“Fianna Fáil’s impressive electoral record after 1932 fuelled the party’s confidence, while prolonged periods in the political wilderness demoralised Fine Gael and left the party in its rival’s shadow. Fine Gael’s achievements were in the past, with the creation of the new state. Rather than articulating what it actually stood for, it dwelt on that phase of its history and, more particularly, became preoccupied with explaining that it wasn’t Fianna Fáil.”

Maynooth University educated historian Dr Mel Farrell, the author of Party Politics in a New Democracy, the Irish Free State 1922-1937, says the perception has grown up through the decades that Fine Gael is more to the right of the political spectrum than Fianna Fáil on economic matters, but even those distinctions have been blurred over the years.

"Different leaders have put their own stamp on each of the two parties. In 1965 conservative Fine Gael moved to the left of Fianna Fáil with the adoption of the Just Society manifesto while the party pursued liberal reform during the 1980s," he says.

"Until the later Charles Haughey years, Northern Ireland policy would have been another issue that clearly demarcated the two parties. In 1985 Haughey vigorously opposed the Anglo-Irish Agreement but later came to work it on his return to power. During the 1997, 2002 and 2007 elections Fianna Fáil's alliance with the Progressive Democrats probably kept Fianna Fáil slightly to the right of Fine Gael."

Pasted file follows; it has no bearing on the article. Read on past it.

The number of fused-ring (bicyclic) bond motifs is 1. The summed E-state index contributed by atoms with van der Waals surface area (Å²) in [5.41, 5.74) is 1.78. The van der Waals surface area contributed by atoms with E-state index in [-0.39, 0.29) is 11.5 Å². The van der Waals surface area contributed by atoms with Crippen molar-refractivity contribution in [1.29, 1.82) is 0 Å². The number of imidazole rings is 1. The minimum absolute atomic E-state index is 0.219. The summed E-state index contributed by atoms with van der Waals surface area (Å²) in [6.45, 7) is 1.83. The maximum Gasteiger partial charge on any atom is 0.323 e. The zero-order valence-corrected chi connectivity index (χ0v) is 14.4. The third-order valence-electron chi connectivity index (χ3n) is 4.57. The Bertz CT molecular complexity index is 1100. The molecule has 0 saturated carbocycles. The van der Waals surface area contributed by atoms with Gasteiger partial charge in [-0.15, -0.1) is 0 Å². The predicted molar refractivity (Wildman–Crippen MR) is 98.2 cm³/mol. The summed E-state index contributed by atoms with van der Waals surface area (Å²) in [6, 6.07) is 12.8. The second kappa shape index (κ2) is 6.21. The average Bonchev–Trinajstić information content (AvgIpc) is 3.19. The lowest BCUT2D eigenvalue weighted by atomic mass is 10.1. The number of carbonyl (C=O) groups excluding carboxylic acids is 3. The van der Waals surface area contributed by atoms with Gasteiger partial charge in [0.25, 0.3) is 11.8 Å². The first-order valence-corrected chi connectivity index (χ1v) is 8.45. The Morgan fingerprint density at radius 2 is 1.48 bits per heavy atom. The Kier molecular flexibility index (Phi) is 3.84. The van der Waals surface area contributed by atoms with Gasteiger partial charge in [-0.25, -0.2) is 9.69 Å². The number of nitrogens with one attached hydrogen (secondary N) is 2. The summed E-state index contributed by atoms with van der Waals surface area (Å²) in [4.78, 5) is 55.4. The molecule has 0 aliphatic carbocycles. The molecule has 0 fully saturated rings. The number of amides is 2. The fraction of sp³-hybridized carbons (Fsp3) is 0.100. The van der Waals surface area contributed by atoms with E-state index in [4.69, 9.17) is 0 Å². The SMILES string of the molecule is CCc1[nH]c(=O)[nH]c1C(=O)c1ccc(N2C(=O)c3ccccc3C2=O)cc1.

He maintains Ireland is not the only country in Europe to have large parties that are similar in ideological terms. Germany, with the dominance of the Christian Democrat and Social Democrat parties, is another.

“People tend to examine Irish politics with reference to British politics because we consume so much UK media. The British system of first past the post has led to a system in which two clear blocs dominate. Fine Gael and Fianna Fáil are a product of an electoral system in which compromise and coalitions are fundamental.”

Endless academic treatises and comment pieces have been written over the last century about the differences between the two parties. The late Jackie Healy-Rae, when he was still a Fianna Fáil stalwart, once cryptically said of such speculation. “Them that know don’t need to ask and them that ask will never know.”

The only surprising thing about the coalition government is the absence of surprise. What seemed unthinkable a generation ago now feels inevitable given the inconclusive results of the general election which saw both of the main parties fall behind Sinn Féin.

There may be one further denouement in the relationship between Fianna Fail and Fine Gael. Will the two parties merge to form a large centre-right party as has been long mooted and so create the right-left divide that seems to prevail in most other countries?

Many supporters of both parties fear for their future as separate entities. Éamon Ó Cuív, the grandson of Éamon de Valera, is one of them: “There will again be two big parties in future, but one of them will not be Fianna Fáil.”

Ronan McGreevy

Ronan McGreevy

Ronan McGreevy is a news reporter with The Irish Times